We know from customer feedback how useful Toontrack’s EZkeys software has been to many music producers of varying piano playing abilities for creating tracks and learning some of the fundamental elements of songwriting. We’ve also been fully aware of how useful a tool it is for music lessons in schools and a few months ago, in an email conversation with my music teacher from many years ago, I was waxing lyrical about its features and capabilities.
Mr Gleadall, otherwise known as John, has since been using it extensively in his work with schools and contacted us to share the projects. He has very kindly written the following guest blog post explaining the work and how exactly EZkeys played a part in it. Over to John…
The Anti Bullying Song Project and EZkeys
During the Summer Term 2013, I worked with two junior schools and a first school on an anti bullying song competition initiated by Hampshire County Council, the idea being to raise awareness of bullying issues across all phases of education from first school to sixth form.
I started by encouraging discussion of the whole topic of bullying, identifying different types of bullying and trying to come up with a definition of what bullying is. We also used role play and ‘hot seating’ in order to get inside the topic.
Every time we came up with a good word or phrase we wrote it onto that particular group’s vocabulary and phrase ‘wall’ (a series of flip charts’, which I photographed on my phone so nothing was lost.
We also tried to find existing songs on the subject – hardly any commercial stuff, but a lot of material on YouTube, especially from the USA.
With all this discussion and experience, every single pupil was asked to write two lines of an anti-bullying song which was to deal with the aspect of bullying which they felt was of the most importance. Then, after sharing all the lines – again writing them onto a board or flip chart – we teased out the issues which we felt were most suitable for inclusion in a song.
During the course of this process, several phrases seemed to hang together and some words held more gravitas and power then others did in a given context – the children were really hot on picking up the power of the lyrics that worked.
When we had put together a verse or a chorus, I asked the children to spontaneously come up with a melody for two lines of the song which I recorded into my phone – I gave the pupils three minutes to come up with a tune to go with two lines of the lyrics. I then recorded all the children, either individually or in small groups, singing their two lines. Many children then wanted to refine or replace their original melodic fragments.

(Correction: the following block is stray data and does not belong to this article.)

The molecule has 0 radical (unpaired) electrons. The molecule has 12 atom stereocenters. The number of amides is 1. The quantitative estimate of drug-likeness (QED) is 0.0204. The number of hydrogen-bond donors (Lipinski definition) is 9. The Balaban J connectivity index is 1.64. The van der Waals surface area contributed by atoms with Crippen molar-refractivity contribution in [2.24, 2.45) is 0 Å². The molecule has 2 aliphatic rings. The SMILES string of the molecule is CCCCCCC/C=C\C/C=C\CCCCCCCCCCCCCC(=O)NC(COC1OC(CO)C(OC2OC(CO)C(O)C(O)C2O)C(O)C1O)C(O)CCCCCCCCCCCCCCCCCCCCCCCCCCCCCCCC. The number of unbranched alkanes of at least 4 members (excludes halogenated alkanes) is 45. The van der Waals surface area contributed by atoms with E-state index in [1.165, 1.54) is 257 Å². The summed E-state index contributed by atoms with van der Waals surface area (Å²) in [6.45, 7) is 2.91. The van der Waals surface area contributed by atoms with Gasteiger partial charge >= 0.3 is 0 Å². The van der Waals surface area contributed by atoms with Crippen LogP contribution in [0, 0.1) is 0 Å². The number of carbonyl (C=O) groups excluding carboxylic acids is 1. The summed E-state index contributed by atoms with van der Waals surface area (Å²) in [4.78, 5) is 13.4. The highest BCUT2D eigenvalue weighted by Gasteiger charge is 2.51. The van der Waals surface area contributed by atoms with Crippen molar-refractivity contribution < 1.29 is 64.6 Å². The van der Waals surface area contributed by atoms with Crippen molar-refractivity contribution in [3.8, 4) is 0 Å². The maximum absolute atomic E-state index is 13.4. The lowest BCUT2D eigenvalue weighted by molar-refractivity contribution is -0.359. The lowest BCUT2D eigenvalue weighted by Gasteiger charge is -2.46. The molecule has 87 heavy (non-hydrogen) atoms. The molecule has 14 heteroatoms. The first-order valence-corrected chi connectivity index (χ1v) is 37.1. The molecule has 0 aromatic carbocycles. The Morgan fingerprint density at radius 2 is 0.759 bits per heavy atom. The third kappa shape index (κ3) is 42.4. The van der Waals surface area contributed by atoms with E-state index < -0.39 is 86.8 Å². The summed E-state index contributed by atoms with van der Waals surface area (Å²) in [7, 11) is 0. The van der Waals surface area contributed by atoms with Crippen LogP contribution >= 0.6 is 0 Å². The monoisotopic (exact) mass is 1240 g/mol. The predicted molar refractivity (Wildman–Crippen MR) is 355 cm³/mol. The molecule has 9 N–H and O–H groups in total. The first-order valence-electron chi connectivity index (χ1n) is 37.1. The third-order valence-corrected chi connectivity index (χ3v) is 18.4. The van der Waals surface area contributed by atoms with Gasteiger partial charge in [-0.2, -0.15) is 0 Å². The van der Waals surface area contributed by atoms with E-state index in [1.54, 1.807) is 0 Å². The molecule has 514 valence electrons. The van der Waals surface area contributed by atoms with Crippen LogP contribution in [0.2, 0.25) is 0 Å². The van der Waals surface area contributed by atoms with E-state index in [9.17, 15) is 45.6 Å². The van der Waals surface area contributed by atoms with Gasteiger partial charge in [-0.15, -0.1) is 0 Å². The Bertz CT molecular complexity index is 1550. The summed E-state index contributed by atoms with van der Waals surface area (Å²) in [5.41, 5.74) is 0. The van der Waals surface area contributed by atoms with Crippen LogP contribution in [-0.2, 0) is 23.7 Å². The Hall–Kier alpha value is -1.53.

I spontaneously came up with some guitar accompaniment as the children were singing their tunes in order to try out different chord progressions and tonality.
We then discussed appropriate styles for the song – some wanted ‘poppy’ some wanted ‘ballad’ and we ended up with two of each.
I then took all the scraps of melody and lyrical ideas and glued them together with accompaniments. The children were very clear about accompaniments and they didn’t want acoustic guitar!
So for the ‘poppy’ songs I used Euberschall’s Chart Hits, but the two groups who had written ballad type songs wanted piano accompaniment – not my strong suit!
Luckily Melanie at Time & Space had extolled the virtues of EZkeys as an educational resource so I took the plunge.
Having worked out my chord sequences on guitar, I then selected an appropriate style in EZkeys and dropped the midi sequences into the arranger window of EZkeys. Of course, the chord sequences in EZkeys didn’t fit the kids’ melodies but all I had to do was type in the correct chords – complete with modifiers such as descending bass notes, sustain chords etc., and hey presto! I had a pro-quality pianist playing the chart.
I also experimented with dragging and dropping the midi sequences straight into the arrange page of Logic which gave even finer control because I could delete or add individual notes in the score editor – just great. I also doubled part of the piano part with harp (again a suggestion from a six year old) in one of the songs ‘Why Does It Have To Be Me’. The other song featuring EZkeys is ‘Hurting Never Helps’.
The children were thrilled with the results, plus they all think I’m a genius pianist now – bonus!
The final stage was to set up a couple of microphones and do a recording session – easier said than done given attention spans and the amount of background noise in the average first school or junior school!! Go here to listen to the final results:
I have also used EZkeys with GCSE students who have written songs needing piano accompaniment. Being able to specify chord sequences in various styles and audition various levels of complexity as well as dial in appropriate keys for voice accompaniment is not only convenient (to say the least) in many cases it proved inspirational, opening new avenues of creative thought. In fact some students created chord sequences in EZkeys and then wrote the melody and lyrics to fit the ‘backing track’ – a common way of working these days – just like Stargate and Rihanna or Beyonce!
Following many years teaching music in schools, John Gleadall is now the Director of Music for his company Musicals4kidz. Working on the principle that music is a huge part of the lives of all children, John has created a series of musicals which contain elements of music which are designed to appeal to teenagers but which also introduce elements of techniques to extend and expand their musical repertoire and technique. You can find out more about John’s work here.